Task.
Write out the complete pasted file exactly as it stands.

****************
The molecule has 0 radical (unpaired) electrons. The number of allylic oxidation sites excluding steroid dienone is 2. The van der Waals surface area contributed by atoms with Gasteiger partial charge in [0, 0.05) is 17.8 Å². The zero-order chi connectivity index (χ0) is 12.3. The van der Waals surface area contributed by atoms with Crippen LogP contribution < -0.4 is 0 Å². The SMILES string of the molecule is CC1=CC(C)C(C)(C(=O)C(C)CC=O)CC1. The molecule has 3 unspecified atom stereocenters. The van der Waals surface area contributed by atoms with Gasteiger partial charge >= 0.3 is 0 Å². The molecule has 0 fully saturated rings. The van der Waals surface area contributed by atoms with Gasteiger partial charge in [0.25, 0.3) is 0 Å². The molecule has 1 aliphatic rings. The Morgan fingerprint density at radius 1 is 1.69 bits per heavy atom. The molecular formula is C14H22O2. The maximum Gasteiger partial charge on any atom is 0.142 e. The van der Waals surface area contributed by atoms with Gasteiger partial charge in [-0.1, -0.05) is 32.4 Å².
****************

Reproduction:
The molecule has 0 radical (unpaired) electrons. The number of allylic oxidation sites excluding steroid dienone is 2. The van der Waals surface area contributed by atoms with Gasteiger partial charge in [0, 0.05) is 17.8 Å². The zero-order chi connectivity index (χ0) is 12.3. The van der Waals surface area contributed by atoms with Crippen LogP contribution < -0.4 is 0 Å². The SMILES string of the molecule is CC1=CC(C)C(C)(C(=O)C(C)CC=O)CC1. The molecule has 3 unspecified atom stereocenters. The van der Waals surface area contributed by atoms with Gasteiger partial charge >= 0.3 is 0 Å². The molecule has 0 fully saturated rings. The van der Waals surface area contributed by atoms with Gasteiger partial charge in [0.25, 0.3) is 0 Å². The molecule has 1 aliphatic rings. The Morgan fingerprint density at radius 1 is 1.69 bits per heavy atom. The molecular formula is C14H22O2. The maximum Gasteiger partial charge on any atom is 0.142 e. The van der Waals surface area contributed by atoms with Gasteiger partial charge in [-0.1, -0.05) is 32.4 Å².